For Palestinians, the evictions conjure bitter memories of what they refer to as the Nakba, or 'catastrophe,' of Israel's creation, when some 700,000 Palestinians - a majority of the population - fled or were driven from their homes as the new state battled five Arab armies. Most ended up in refugee camps in the West Bank, Gaza and neighboring countries.
'This isn't just about Sheikh Jarrah, it's about the entire Israeli occupation, that's the problem. They aren't going to stop here,' says Saleh al-Diab, who was born, grew up, married and raised his own children in one of the homes under threat in Sheikh Jarrah.
'You lose your home to them in 1948 and then they come back after 1967 and take your home again,' he said.
Yaakov Fauci, a settler from Long Island, New York, who gained internet fame after a widely circulated video showed a Palestinian resident scolding him for stealing her home, says the Palestinians are squatting on private property.
'They've lived here since 1956. This is not exactly ancestral land going back to the times of Abraham,' he said. Fauci says he is a tenant and has no personal involvement in the legal dispute, but he insists the land belongs to the Jewish people.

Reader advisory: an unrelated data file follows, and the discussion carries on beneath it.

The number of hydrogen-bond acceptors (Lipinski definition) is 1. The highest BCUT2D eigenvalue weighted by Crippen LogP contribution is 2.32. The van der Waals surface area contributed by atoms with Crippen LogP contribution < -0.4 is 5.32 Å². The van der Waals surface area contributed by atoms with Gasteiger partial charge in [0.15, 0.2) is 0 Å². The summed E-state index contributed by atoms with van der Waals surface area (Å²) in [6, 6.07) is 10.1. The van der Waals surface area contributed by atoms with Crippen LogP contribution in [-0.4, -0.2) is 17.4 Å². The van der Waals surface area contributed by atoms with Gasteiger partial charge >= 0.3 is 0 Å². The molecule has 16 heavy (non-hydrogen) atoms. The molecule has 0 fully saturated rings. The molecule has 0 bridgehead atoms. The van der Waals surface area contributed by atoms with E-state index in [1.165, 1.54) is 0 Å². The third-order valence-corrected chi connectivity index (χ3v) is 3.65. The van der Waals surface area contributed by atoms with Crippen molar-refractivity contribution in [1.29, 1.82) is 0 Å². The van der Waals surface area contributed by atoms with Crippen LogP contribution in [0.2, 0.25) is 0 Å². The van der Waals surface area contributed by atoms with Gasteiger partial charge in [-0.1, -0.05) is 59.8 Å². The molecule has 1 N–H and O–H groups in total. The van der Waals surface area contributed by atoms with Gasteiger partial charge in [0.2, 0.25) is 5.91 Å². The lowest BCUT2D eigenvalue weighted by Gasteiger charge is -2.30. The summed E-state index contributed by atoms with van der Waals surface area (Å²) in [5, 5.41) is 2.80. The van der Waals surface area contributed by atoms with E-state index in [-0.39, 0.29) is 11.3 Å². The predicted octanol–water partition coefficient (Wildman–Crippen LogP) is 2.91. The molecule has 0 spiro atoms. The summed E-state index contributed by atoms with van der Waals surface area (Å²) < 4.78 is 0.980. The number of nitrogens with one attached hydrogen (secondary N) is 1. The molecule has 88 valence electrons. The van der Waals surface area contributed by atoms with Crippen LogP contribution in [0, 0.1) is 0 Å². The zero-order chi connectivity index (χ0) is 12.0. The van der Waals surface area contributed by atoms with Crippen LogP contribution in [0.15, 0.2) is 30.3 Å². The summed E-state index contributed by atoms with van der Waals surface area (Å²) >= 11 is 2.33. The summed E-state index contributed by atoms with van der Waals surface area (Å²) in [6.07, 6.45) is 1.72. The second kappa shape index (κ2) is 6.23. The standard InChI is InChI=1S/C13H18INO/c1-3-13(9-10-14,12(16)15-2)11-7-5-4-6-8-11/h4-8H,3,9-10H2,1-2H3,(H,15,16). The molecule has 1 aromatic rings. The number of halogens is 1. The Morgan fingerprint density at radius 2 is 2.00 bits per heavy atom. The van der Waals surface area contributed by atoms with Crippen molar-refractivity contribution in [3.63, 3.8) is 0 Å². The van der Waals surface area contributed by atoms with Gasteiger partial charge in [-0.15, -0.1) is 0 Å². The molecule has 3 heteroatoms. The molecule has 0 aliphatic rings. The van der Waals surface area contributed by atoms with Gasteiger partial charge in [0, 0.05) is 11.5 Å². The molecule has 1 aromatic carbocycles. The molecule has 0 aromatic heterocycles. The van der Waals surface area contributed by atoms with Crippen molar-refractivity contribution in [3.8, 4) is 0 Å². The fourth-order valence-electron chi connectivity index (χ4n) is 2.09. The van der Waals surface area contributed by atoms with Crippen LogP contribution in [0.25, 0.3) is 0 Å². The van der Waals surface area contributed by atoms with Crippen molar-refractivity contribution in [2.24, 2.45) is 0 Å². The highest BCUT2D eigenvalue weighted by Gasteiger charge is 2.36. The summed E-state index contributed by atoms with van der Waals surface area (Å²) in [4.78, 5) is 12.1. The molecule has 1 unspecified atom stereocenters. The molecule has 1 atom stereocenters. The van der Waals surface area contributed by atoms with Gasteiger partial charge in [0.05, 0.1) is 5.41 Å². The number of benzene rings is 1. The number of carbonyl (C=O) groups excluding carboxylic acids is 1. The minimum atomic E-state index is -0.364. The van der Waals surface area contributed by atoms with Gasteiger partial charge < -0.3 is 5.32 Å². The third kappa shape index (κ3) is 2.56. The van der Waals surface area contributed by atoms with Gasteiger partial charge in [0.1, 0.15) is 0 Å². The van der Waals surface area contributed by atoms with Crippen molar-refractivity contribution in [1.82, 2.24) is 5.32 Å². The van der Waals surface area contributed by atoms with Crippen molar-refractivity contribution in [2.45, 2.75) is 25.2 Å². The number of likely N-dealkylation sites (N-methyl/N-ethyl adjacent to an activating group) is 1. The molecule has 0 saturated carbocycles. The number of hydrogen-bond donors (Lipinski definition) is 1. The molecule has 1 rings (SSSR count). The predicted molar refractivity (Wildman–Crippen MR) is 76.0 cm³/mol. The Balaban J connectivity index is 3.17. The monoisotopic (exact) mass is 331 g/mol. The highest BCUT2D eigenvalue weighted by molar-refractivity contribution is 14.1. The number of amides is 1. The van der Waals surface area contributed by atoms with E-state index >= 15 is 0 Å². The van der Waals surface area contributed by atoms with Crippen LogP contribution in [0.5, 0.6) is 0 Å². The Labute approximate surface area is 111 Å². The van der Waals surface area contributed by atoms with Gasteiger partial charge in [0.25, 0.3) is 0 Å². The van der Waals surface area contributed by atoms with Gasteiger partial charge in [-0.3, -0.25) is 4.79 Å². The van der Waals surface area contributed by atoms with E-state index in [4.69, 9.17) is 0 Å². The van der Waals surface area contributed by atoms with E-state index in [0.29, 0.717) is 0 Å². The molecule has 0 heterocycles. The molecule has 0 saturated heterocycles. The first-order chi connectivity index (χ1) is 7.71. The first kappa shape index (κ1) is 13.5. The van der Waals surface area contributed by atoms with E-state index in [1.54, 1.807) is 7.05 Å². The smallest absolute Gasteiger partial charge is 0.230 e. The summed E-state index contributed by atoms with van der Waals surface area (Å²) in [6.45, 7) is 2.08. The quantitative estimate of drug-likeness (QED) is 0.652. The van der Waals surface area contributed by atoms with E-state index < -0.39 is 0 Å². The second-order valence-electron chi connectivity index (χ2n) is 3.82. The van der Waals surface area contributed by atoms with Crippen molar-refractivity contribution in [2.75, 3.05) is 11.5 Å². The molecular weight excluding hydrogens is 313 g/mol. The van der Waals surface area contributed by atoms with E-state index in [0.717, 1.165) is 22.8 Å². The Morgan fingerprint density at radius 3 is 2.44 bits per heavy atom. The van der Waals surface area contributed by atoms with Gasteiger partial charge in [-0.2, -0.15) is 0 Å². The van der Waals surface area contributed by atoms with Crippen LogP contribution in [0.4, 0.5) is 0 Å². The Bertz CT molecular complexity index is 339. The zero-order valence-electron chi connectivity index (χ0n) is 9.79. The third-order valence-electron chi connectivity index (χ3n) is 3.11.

'We don't want to cause them any pain and suffering, but we need to have our land back,' he said. 'If there are people there, they have to unfortunately get out.'
Ir Amim estimates that settler organizations have already evicted 10 families in Sheikh Jarrah and at least 74 families in Silwan, a few kilometers (miles) away, in the last few decades.
The Israeli government and a settler organization that markets properties in Sheikh Jarrah did not respond to requests for comment. Israel has previously said the evictions are a private real estate dispute and accused Hamas of seizing on the issue to incite violence.
The settler movement enjoys strong support from the Israeli government and the right-wing parties that dominate Israeli politics. The settlers have benefitted from Israeli policies going back to 1967 that have encouraged the expansion of Jewish settlements in the occupied West Bank and east Jerusalem while severely restricting the growth of Palestinian communities.
Today, more than 700,000 Jewish settlers live in both territories, mostly in built-up residential towns and neighborhoods. The Palestinians and much of the international community view the settlements as a violation of international law and a major obstacle to peace.